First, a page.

Cambodia Highlights Challenges to U.S. Asia Pivot

Cambodia Highlights Challenges to U.S. Asia Pivot

U.S. President Barack Obama's trip to Cambodia in mid-November was portrayed as a success by the media, marking the first time since the Vietnam War-era bombings in the 1970s that an American president landed in Phnom Penh. However, Cambodian Prime Minister Hun Sen’s smiles for the camera hid the reality of a tense private meeting in which Obama pressed Hun Sen on human rights concerns.

It didn’t help that during the Association of Southeast Asian Nations (ASEAN) summit meeting preceding Obama’s visit, Cambodia undermined ASEAN’s often-claimed political unity for the second time this year by blocking a joint position on South China Sea territorial disputes, Asia's biggest potential military trouble spot. Instead of supporting calls from Brunei, Malaysia, the Philippines and Vietnam -- the four ASEAN claimants over the islands contested with China -- for a unified ASEAN stance, Cambodia played into Beijing’s hands. In July, the ASEAN Ministerial Meeting held in Phnom Penh had already failed to agree on a joint communiqué for the first time in 45 years due to dissensions on the South China Sea issue. In November, Cambodian representatives stated that the dispute should not be internationalized, a position that angered Filipino and Vietnamese representatives.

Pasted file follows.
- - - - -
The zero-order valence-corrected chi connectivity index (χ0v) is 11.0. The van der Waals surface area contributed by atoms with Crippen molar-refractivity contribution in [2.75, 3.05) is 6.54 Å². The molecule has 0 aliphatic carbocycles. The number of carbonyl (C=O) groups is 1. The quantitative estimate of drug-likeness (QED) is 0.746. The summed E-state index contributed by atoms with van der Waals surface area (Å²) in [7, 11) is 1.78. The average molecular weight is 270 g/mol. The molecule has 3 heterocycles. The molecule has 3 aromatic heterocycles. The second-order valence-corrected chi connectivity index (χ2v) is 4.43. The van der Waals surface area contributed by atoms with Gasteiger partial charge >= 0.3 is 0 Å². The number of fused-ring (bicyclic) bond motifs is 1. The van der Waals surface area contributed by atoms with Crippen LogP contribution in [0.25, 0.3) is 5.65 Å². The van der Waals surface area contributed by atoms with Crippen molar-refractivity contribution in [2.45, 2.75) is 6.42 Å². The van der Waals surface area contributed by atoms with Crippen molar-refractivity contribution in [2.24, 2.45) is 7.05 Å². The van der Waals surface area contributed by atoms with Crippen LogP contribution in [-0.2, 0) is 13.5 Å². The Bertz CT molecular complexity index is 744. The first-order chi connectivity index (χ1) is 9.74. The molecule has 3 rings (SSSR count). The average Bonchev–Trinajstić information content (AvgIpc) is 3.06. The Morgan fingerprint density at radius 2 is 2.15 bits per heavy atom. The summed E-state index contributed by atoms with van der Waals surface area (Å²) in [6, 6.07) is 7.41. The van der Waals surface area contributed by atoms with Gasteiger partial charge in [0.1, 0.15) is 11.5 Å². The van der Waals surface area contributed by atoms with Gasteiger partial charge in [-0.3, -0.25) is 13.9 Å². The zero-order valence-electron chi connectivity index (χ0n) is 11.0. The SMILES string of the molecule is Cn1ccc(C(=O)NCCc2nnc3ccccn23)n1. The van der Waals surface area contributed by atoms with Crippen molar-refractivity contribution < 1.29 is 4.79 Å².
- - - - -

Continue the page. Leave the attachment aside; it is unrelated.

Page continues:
Cambodia’s stance highlights the challenges facing the new American strategic commitment to the region. Phnom Penh’s position is obviously appreciated in Beijing and plays a crucial role in the two countries’ strengthening bilateral ties.

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